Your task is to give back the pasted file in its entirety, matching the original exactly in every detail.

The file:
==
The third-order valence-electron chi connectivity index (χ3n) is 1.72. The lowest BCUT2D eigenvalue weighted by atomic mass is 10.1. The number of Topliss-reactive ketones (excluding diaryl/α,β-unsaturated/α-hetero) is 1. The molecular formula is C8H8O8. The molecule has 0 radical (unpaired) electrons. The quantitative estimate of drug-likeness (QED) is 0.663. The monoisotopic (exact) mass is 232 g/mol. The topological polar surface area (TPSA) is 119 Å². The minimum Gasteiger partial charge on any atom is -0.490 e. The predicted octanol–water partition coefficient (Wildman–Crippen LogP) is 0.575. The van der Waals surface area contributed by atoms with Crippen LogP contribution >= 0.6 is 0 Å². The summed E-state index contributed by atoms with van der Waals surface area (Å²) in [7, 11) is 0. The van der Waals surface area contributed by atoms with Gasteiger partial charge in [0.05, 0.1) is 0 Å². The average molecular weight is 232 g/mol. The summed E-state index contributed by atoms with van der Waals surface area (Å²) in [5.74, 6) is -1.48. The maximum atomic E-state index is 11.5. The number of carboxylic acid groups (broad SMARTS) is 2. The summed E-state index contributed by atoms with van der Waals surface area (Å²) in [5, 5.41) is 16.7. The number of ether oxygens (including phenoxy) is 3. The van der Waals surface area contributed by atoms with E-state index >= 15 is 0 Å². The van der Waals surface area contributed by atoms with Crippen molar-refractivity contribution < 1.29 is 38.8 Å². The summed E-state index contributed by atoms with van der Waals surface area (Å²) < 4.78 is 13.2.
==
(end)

The third-order valence-electron chi connectivity index (χ3n) is 1.72. The lowest BCUT2D eigenvalue weighted by atomic mass is 10.1. The number of Topliss-reactive ketones (excluding diaryl/α,β-unsaturated/α-hetero) is 1. The molecular formula is C8H8O8. The molecule has 0 radical (unpaired) electrons. The quantitative estimate of drug-likeness (QED) is 0.663. The monoisotopic (exact) mass is 232 g/mol. The topological polar surface area (TPSA) is 119 Å². The minimum Gasteiger partial charge on any atom is -0.490 e. The predicted octanol–water partition coefficient (Wildman–Crippen LogP) is 0.575. The van der Waals surface area contributed by atoms with Crippen LogP contribution >= 0.6 is 0 Å². The summed E-state index contributed by atoms with van der Waals surface area (Å²) in [7, 11) is 0. The van der Waals surface area contributed by atoms with Gasteiger partial charge in [0.05, 0.1) is 0 Å². The average molecular weight is 232 g/mol. The summed E-state index contributed by atoms with van der Waals surface area (Å²) in [5.74, 6) is -1.48. The maximum atomic E-state index is 11.5. The number of carboxylic acid groups (broad SMARTS) is 2. The summed E-state index contributed by atoms with van der Waals surface area (Å²) in [5, 5.41) is 16.7. The number of ether oxygens (including phenoxy) is 3. The van der Waals surface area contributed by atoms with E-state index >= 15 is 0 Å². The van der Waals surface area contributed by atoms with Crippen molar-refractivity contribution < 1.29 is 38.8 Å². The summed E-state index contributed by atoms with van der Waals surface area (Å²) < 4.78 is 13.2.